Also, it is considered that during use of combined sensor 1320, and insubstantial gap may exist between fence 1310 and surface 1327, such as a gap through which an insubstantial amount of radiation 1370 is refracted by surface 1327 and received by detector 1324. For example, an amount of refracted radiation 1372 may be received by detector 1324 which effects proximity distance and/or ambient light determinations or calculations by less than five percent. Such a gap may occur during flexing of surface 1342, groove 1312, surface 1344 and/or surface 1327.

According to embodiments, a coupling similar to that described for coupling fence 1310 to groove 1312, may also exist at surface 1327. Similarly, a coupling such as described above between fence 1310 and surface 1327 may exist between fence 1310 and surface 1342 and/or 1344. Also, the couplings shown may be reversed. In some cases, the couplings to a groove or a surface described may exist between one or both ends of width W of fence 1310 and a sidewall surface.

Fence 1310 may comprise a plastic, metal, alloy, organic, inorganic, semiconductor, conductive, or non-electrically conductive material. Moreover, in some cases, the material of fence 1310 may be the same material as that of surface 1327, 1342 and/or 1344. For example, fence 1310 may be an extension of the material that forms surface 1342 and/or surface 1344. Likewise, fence 1310 may be an extension of the material that forms covering 1326 and/or surface 1327.

Fence 1310 may have transmissivity properties that do not allow for any, prohibit, or substantially reduce reflection or refraction of radiation 1327 by surface 1327, covering 1326 or coating 1328. For example, fence 1310 may be 100% non-transmissive for radiation 1370 or infrared light. It can be appreciated, that the material of fence 1310 or a coating on the material of fence 1310 may provide the transmissivity properties of fence 1310. For example, fence 1310 may be coated with a film, spray, or other coating as described above for covering 1326 (e.g., a coating similar to coating 1328, but on the outside surface of fence 1310), but having the transmissivity properties described above for fence 1310.

In accordance with embodiments having a proximity detector separate from an ambient light sensor (ALS), a fence similar to fence 1310 may be disposed between the proximity emitter and the proximity sensor, and another such fence may be disposed between the proximity emitter and the ALS. For example, the emitter and sensors may be in a linear relationship where the proximity sensor is between the emitter and the ALS, and a fence is between the proximity sensor and each of the emitter and the ALS. In this case, the ALS may be an ALS as known in the art, such as an ALS that does not have sensors to determine proximity or receive radiation 1370 or 1374.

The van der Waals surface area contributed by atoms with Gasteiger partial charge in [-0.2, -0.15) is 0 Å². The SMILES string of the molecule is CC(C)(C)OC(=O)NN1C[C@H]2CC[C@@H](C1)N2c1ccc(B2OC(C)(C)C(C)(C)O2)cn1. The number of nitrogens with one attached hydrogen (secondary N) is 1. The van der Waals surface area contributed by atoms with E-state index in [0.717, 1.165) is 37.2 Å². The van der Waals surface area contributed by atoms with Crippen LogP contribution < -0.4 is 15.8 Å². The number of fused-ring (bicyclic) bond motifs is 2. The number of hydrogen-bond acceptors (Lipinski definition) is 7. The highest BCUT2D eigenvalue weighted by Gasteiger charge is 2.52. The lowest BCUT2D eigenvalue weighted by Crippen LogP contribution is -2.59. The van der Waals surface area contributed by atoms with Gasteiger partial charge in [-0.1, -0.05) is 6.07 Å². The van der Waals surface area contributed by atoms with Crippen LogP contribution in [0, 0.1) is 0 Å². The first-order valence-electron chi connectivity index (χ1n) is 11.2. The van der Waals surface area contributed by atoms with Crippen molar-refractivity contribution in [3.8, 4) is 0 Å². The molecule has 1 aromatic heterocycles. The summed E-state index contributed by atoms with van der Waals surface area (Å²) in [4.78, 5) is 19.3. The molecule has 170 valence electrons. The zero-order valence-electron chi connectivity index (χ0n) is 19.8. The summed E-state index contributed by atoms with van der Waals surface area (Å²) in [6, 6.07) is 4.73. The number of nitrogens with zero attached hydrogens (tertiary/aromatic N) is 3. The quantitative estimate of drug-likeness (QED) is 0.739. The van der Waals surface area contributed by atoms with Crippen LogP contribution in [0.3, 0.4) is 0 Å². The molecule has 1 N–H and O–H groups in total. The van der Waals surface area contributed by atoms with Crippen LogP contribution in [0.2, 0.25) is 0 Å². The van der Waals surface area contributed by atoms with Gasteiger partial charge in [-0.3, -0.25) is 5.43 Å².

FIG. 15A is a graph showing transmissivity verse wavelength for a cover in accordance with one embodiment of the present invention. FIG. 15A shows transmissivity 1502 of cover 1326 or coating 1328 with respect to threshold wavelength (WIR), visible light bandwidth 1510, and IR bandwidth 1530. For example, threshold wavelength (WIR) may be a wavelength (e.g., corresponding to a “cutoff” wavelength or frequency) between an upper threshold wavelength of visible light bandwidth 1510 and a lower threshold wavelength of IR bandwidth 1530. Within bandwidth 1510 transmissivity 1502 is approximately 10%. After wavelength WIR, transmissivity 1502 rapidly increases to approximately 60%. Within bandwidth 1530 transmissivity 1502 is approximately 60%. Other values are contemplated for transmissivity 1502, such as values approximately 5%, 15%, or 20% within bandwidth 1510; and/or approximately 40%, 50%, 70% or 80% within bandwidth 1530. The term “approximately” may refer to the specific valued noted herein, or, in some cases, a range within 1, 2 or 5 percent of that value. Thus, cover 1326 may be described as a passband filter for passing ambient light including ambient visible light and ambient IR. Cover 1326 may also be described as a passband for passing emitted radiation 1370 and 1374.

It can be appreciated that wavelengths in bandwidth 1510 (e.g., below WIR 1520) may be described as a wavelength band of visible light, such as a band including the wavelength peak for visible light from various incandescent light, filament light, and fluorescent light bulbs. Also, the wavelengths in bandwidth 1530 (e.g., above WIR 1520) may be described as a wavelength band of ambient infrared light as well as radiation 1370. For instance, the wavelength above WIR may include peak frequencies for ambient IR emitted by various fluorescent type and incandescent type light bulbs, as well as IR wavelengths for radiation 1370.

FIG. 15B is a graph showing transmissivity verse wavelength for an infrared passband filter in accordance with one embodiment of the present invention. FIG. 15B shows transmissivity 1504 of filter 1356. Transmissivity 1504 is approximately 0% in bandwidth 1510 (e.g., below WIR 1520), but increases rapidly (e.g., approximately at WIR 1520) to approximately 40% in bandwidth 1530 (e.g., above WIR 1520). Other values are contemplated for transmissivity 1504, such as values approximately 1%, 2%, or 5% within bandwidth 1510; and/or approximately 20%, 30%, 50% or 60% within bandwidth 1530. Thus, filter 1356 may be described as a passband for ambient IR, and IR of radiation 1370. However, filter 1356 may be described as having no or substantially zero transmissivity for visible light and/or visible light wavelengths (e.g., those below the infrared bandwidth).